HEY BESTIE: My partner’s snoring is driving me crazy. Is it OK to kick them out of bed so I can get a goodnight’s sleep?
A large portion of my clients are affected by this exact thing.
Snoring can have a major impact on a couples sex life… especially if you are looking at kicking your partner into another bed.
This is called a “Sleep Divorce” … yep … there’s even a term for it!
Although most people make a joke about snoring, when it comes to your relationship, it’s no joke at all.
Snoring can be annoying and can also be a warning sign of something much more serious that requires medical attention.
Yep, it could be sleep apnea and it would be worthwhile speaking to your family doctor sooner rather than later. The doctor might make simple lifestyle suggestions or the solutions might be a lot more involved.
Snoring affects both men and women. It is important to recognise that what causes snoring in women is a little bit different to what typically causes snoring in men.
For women, this might include:
Age – the older you are, the more likely you are to snore… especially after 30!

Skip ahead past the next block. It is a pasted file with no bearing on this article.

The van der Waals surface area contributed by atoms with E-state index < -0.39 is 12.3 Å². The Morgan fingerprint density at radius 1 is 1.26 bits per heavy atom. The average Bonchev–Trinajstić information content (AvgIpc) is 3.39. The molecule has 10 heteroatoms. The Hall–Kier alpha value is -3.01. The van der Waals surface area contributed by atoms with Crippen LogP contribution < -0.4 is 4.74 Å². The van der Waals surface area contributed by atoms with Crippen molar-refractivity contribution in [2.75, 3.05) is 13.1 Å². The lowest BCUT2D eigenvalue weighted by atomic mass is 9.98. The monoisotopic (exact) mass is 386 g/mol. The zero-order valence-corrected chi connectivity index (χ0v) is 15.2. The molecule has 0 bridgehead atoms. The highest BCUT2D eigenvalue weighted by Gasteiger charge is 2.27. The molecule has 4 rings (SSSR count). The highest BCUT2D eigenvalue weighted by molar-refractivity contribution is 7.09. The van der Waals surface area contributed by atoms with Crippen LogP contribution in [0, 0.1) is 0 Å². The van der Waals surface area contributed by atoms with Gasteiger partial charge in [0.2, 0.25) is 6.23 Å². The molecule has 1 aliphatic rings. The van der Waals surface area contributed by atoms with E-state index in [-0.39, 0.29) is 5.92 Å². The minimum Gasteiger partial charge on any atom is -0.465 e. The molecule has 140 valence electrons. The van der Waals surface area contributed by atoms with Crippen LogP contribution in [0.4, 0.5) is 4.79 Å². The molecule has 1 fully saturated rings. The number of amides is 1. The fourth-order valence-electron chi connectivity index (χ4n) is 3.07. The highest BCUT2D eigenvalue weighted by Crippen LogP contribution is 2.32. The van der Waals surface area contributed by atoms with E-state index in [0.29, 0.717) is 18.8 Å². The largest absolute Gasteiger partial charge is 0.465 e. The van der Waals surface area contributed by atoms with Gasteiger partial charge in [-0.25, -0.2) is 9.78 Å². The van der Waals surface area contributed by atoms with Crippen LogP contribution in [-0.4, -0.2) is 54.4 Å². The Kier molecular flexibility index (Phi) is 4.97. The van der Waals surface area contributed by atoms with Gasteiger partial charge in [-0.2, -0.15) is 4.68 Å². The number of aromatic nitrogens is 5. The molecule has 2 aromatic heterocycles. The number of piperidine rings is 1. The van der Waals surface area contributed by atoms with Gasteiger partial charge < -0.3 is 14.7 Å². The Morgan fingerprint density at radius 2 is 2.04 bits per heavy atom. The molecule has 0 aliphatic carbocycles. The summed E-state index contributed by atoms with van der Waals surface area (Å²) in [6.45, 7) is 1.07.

Menopause – reduces the muscle tone in your throat… boom… snoring!
Weight – which can fluctuate throughout life but when there’s excess fat build up in the neck, it can obstruct your airway.
Pregnancy – think trifecta… weight gain, blood vessels in the nasal cavity expand and a different sleeping position.
For men, the difference is anatomy… yep, larger throats, larger area for vibration (snoring).
Also, men carry more weight in their chest, thorax and neck so any weight gain might increase the weight in those areas and lead to more snoring.
There’s also more that might contribute to snoring:
Use of sedatives.
Sleeping on your back.
Allergies, colds and flu
Deviated septum or nasal injuries.
The reason that snoring impacts relationships is because it causes sleepiness and fatigue – for both partners. The less sleep you have, the more likely you are to be moody. The moodier you are, the less unpleasant you are to each other.
It’s a vicious cycle!
In roughly 45 per cent of couples, partners make a choice to sleep in different rooms to attempt to get “a good nights’ sleep”, further damaging the ability to connect with one another on an intimate level.
Snoring and sleep apnea are very treatable. Snoring leads to reduced blood flow, a decrease in the oxygen in the blood, which can cause erectile dysfunction, a decreased libido and can lead to further sexual dysfunction.
On top of that, it increases your risk of serious health issues such as heart attack, stroke, diabetes, weight gain, etc.
Rather than kicking your partner into a different room, kick them into a GP office for some tests.
If you are simply getting a sleep divorce, you are ignoring the fact that this might be something serious that requires attention rather than noise cancelling headphones.
Your role as partners is to look out for one another, care for each other and talk to each other because after all, your partner’s health is important to the relationship and so is a good night’s sleep.